on August 12, 2011
at 09:36 PM

That's terrible. The oil-makers really seem to have a stranglehold on the domestication of this animal. I'm starting to believe that.

226b10cbb6b1d3530b00d2d84a2dc86e

(3313)

on August 12, 2011
at 09:23 PM

I am in North Carolina. That law SUCKS...I might add. LOL. +1 for your response.

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9 Answers

7
1725734d309e57fdbc6c98262e8c1af1

on August 12, 2011
at 11:17 PM

I'm Heath Putnam. I'm responsible for starting the Mangalitsa phenomenon in the Western Hemisphere -- see woolypigs.com for more info.

In general, pigs, like chicken, will be high in O-6s. Wild game is different - so perhaps you want to eat wild boar instead.

Robb Wolf likes Mangalitsa fat. So does Dr. Mike Eades. You might ask them what they do to deal with the O6s. Based on what I've read from Robb Wolf, I take fish oil.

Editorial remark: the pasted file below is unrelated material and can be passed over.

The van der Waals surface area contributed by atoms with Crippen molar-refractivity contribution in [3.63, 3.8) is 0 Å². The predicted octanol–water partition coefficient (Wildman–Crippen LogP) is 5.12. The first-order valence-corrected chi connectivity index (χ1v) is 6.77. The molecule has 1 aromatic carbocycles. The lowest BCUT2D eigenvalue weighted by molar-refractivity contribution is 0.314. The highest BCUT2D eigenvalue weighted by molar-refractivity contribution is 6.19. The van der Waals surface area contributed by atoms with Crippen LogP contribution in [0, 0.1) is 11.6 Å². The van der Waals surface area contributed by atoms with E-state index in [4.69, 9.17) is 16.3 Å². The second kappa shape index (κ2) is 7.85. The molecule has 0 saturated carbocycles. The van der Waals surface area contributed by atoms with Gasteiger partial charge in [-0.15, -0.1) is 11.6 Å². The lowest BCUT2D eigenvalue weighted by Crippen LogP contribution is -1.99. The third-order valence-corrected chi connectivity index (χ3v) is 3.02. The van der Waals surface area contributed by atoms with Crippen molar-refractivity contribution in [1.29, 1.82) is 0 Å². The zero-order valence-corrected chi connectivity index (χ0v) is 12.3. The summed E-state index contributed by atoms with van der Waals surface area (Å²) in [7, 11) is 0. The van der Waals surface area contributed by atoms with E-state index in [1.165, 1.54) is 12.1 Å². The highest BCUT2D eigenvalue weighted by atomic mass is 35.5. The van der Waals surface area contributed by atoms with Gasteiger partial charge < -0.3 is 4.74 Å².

We feed the pigs a diet to try to minimize the PUFAs in their pork. The reason is that PUFAs lead to rancid cured products. We do that by putting the pigs on a high-carb, very low fat diet at the end of their lives.

What they eat at the beginning doesn't substantially impact their final chemical composition. For more info on that, please see "Backfat Fatty Acid Evolution in Swine Fed Diets high in Either cis-Monounsaturated, trans or (n-3) Fats" by R. Fontanillas, A. Barroeta, M. D. Baucells and F. Guardiola.

16e617676c5ac710e5235e0b773edc0b

(2640)

on August 12, 2011
at 11:53 PM

Oh man, I would love to try Mangalitsa. Yum.

5
61e254571b4c792bca87340a090a3ea1

on August 12, 2011
at 10:34 PM